In this chapter, we tackle a problem that has been at the heart of the debate over the relative influence of genes and environments in producing cognitive competencies. Our goal is to attempt to reconcile the disparate claims of behavior genetics researchers who stress the prepotency of genes in producing intellectual competence (for example, Bouchard, Lykken, Tellegan, and McGue, 1998) with those whom Scarr (1997) refers to as “socialization theorists” because of their stance on the crucial role of the social and material environment in shaping developmental outcomes.
Our means of making this reconciliation is to describe recent efforts by diverse scholars to explain cognitive growth in terms of theories, models, and metaphors that are inherently multiplicative, more so than prior ones. We do not intend to delve into a comparative analysis of the strengths and weaknesses of each model or metaphor, as that is not our goal, but instead we want to make the point that various researchers, coming from very different orientations, have found the need to postulate similar types of multiplier effects to account for cognitive growth across a wide range of attainments (reading, intelligence, mathematics, motoric).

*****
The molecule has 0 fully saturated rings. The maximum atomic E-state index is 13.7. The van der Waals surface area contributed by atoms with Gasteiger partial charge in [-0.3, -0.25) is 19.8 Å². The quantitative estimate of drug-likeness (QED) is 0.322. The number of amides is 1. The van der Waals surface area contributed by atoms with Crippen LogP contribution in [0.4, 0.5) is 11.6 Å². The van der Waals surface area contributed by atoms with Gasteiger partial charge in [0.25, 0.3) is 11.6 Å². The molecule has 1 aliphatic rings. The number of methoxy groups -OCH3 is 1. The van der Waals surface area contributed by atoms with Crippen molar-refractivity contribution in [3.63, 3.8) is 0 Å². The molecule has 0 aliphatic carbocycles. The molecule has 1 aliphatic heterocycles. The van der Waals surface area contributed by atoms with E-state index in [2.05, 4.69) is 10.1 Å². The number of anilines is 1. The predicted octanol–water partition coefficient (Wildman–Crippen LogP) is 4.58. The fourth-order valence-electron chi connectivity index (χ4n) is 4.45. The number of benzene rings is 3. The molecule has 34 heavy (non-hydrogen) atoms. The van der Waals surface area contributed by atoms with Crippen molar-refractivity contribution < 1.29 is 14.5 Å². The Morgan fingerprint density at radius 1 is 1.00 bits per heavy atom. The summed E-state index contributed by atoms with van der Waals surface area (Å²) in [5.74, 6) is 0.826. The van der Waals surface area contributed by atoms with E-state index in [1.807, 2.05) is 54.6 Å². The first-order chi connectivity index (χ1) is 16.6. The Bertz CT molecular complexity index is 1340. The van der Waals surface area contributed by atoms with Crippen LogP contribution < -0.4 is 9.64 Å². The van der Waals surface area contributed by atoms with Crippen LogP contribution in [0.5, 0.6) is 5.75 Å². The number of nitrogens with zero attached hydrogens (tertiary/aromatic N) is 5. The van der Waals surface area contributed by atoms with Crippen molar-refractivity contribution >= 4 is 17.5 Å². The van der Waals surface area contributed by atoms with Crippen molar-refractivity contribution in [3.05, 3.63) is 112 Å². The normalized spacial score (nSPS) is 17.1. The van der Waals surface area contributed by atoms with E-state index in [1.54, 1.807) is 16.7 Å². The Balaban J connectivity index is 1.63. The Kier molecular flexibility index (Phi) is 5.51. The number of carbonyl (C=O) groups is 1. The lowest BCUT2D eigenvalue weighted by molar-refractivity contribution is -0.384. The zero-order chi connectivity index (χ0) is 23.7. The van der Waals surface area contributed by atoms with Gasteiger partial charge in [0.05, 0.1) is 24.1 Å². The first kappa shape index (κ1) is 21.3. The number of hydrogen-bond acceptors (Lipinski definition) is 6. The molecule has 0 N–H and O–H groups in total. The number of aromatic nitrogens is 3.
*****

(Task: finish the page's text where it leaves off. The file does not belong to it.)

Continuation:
In the treatment that follows we use the terms “proclivities,” “penchants,” and “abilities” interchangeably, to refer to basic, underlying “resource pools” that are undoubtedly biologically based. Thus, we speak of a newborn's penchant, ability, or proclivity to stare, attend, remember, and process the perceptual world.